On Wednesday, Libyan Prime Minister-designate, Fathi Bashagha stressed that conflict would not lead to a solution in Libya, and that dialogue was the only way to ensure peace in the country.
“In Ukraine, the world is witnessing yet another conflict and civilians are the ones paying the price. Libya is a great example that conflict leads nowhere, and peace can only be achieved through dialogue. I pray for the safety of civilians and an end to this conflict,” Bashagha tweeted.
“Russia’s attack is a clear violation of international law, and the sovereignty of a democratic Ukraine. I urge respect for state sovereignty and the decisions of its elected authorities. This authority should be respected, not suppressed. This conflict has global impacts that must be addressed. Libya is committed to supporting and stabilizing energy sources, and security in the Mediterranean,” he added.
On Tuesday, the Libyan Parliament ushered in a new transitional government for the country, headed by Bashagha. 92 of the 101 lawmakers in attendance approved the decision, in a live broadcast from the city of Tobruk.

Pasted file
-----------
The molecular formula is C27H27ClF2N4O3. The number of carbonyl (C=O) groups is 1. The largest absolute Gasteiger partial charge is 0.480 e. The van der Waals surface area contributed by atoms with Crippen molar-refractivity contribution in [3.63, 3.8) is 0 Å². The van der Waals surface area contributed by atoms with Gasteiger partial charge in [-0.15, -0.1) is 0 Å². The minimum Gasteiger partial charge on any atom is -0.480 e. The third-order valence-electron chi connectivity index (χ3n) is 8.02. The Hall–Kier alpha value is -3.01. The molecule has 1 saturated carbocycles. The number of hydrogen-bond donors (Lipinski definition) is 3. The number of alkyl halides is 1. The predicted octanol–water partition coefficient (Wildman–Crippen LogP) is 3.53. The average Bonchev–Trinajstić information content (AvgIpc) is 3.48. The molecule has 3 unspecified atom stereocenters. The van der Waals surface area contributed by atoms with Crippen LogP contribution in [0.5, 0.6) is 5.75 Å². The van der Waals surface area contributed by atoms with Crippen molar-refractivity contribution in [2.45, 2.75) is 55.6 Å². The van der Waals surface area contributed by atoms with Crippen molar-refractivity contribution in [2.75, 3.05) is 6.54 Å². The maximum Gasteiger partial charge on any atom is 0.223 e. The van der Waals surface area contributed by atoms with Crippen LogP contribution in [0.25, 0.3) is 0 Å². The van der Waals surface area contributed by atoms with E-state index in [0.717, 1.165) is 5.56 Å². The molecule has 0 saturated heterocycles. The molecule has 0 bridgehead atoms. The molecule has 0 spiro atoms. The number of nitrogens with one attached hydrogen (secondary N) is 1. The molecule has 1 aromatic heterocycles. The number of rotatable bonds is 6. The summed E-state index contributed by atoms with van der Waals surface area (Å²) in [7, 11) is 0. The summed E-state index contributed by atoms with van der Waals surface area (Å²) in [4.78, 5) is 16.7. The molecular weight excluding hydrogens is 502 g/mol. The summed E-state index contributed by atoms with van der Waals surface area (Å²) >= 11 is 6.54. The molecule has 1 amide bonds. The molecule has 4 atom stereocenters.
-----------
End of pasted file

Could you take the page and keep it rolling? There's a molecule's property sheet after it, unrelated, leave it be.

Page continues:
The new Libyan government includes three deputy prime ministers, 29 ministers, and six ministers of state. Two women are in the Cabinet, overseeing the Ministry of Culture and Arts, and holding the position of State Minister for Women’s Affairs.
Bashagha appointed Ahmed Houma, the Second Deputy Speaker of the Parliament to lead the Ministry of Defense, and Brig. Essam Abu Zreiba, from the western city of Zawiya as Interior Minister. Former Ambassador to the European Union, Hafez Qadour was named Foreign Minister.
The appointment of Bashagha last month, a former Interior Minister from the western city of Misrata, is part of a new Parliamentary roadmap. It also involves several constitutional amendments, and for elections to be held in 14 months.
The move deepened divisions among rival factions, and raised fears that fighting could return after more than a year and a half of relative calm. Opposing armed groups have been mobilising in Tripoli over recent weeks, as the country’s search for peace and a unified central government remains elusive.
Dbaiba has previously warned that the appointment of a new interim government could lead to war and chaos in the country. He renewed his pledge to only hand power over to an elected government. He also announced a plan that is likely to be unrealistic, which is to hold elections in June.